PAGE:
Due to its role in red blood cell production, B12-deficiency may also occur simultaneously with an iron-deficiency. If left untreated, a severe lack of vitamin B12 can cause permanent damage to the brain and nerves.
Because vitamin B12 is largely obtained through the diet from animal sources, vegetarians and vegans have a higher risk for deficiency. Diabetics, people who experience frequent ulcers caused by H. pylori bacteria or those who have undergone weight-loss surgery are also at risk of developing B12-deficiency. Alcoholism and certain eating disorders are also common causes.
Vitamin B12 is naturally present in all forms of red meat, poultry, fish and eggs. Some soy products are also fortified with B12.
If you believe that you may have a deficiency and your dietary B12 intake meets the recommended daily allowance (between 1.5 – 3 µg), the cause may be due to an imbalance of gut flora. Try adding more fermented foods to your diet to promote better digestion and absorption of vitamin B12.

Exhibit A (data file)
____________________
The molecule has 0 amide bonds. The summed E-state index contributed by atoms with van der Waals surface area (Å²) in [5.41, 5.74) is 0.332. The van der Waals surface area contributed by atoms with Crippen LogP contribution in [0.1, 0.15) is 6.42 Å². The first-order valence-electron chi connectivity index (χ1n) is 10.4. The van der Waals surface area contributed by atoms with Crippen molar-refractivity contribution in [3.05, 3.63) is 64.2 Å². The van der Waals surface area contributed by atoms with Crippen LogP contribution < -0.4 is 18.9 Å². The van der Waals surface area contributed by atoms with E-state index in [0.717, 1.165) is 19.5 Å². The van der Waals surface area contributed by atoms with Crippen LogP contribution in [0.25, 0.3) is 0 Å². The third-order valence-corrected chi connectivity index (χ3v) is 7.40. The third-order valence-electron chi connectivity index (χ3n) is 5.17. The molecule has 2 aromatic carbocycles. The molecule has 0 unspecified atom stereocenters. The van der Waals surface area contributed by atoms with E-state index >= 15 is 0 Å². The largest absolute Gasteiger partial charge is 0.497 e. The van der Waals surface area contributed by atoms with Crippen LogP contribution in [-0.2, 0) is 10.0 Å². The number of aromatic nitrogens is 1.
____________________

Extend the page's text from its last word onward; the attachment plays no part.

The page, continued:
7. Vitamin D
Vitamin D is most widely known for the dual role it plays with calcium – to strengthen the skeletal system in developing children and then to help us retain bone-density as we grow older. Without adequate levels of vitamin D, the human body cannot properly absorb calcium from food. Thus the vitamin has an impact on all of the same functions and systems supported by the mineral (nervous, circulatory, endocrine, etc – see #1). Additionally, maintaining a healthy level of vitamin D is also linked to significantly lower risk of many forms of cancer including colon, prostate, breast, skin and pancreatic.